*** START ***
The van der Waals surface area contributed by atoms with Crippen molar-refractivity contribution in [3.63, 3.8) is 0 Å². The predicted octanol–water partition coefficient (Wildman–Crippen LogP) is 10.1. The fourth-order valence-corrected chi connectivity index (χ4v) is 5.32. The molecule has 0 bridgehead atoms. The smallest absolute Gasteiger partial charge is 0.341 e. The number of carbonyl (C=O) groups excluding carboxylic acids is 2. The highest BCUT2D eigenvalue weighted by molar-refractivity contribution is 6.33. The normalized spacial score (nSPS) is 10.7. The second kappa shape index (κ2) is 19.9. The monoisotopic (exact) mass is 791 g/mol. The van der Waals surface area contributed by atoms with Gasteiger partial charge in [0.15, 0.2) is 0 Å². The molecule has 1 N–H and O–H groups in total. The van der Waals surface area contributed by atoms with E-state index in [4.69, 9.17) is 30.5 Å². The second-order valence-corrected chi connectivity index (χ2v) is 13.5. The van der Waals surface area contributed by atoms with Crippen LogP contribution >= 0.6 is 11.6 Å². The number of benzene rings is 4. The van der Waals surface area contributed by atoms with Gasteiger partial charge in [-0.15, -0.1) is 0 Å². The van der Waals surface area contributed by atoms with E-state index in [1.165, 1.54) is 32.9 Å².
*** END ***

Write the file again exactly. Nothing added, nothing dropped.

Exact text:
The van der Waals surface area contributed by atoms with Crippen molar-refractivity contribution in [3.63, 3.8) is 0 Å². The predicted octanol–water partition coefficient (Wildman–Crippen LogP) is 10.1. The fourth-order valence-corrected chi connectivity index (χ4v) is 5.32. The molecule has 0 bridgehead atoms. The smallest absolute Gasteiger partial charge is 0.341 e. The number of carbonyl (C=O) groups excluding carboxylic acids is 2. The highest BCUT2D eigenvalue weighted by molar-refractivity contribution is 6.33. The normalized spacial score (nSPS) is 10.7. The second kappa shape index (κ2) is 19.9. The monoisotopic (exact) mass is 791 g/mol. The van der Waals surface area contributed by atoms with Gasteiger partial charge in [0.15, 0.2) is 0 Å². The molecule has 1 N–H and O–H groups in total. The van der Waals surface area contributed by atoms with E-state index in [4.69, 9.17) is 30.5 Å². The second-order valence-corrected chi connectivity index (χ2v) is 13.5. The van der Waals surface area contributed by atoms with Crippen LogP contribution >= 0.6 is 11.6 Å². The number of benzene rings is 4. The van der Waals surface area contributed by atoms with Gasteiger partial charge in [-0.15, -0.1) is 0 Å². The van der Waals surface area contributed by atoms with E-state index in [1.165, 1.54) is 32.9 Å².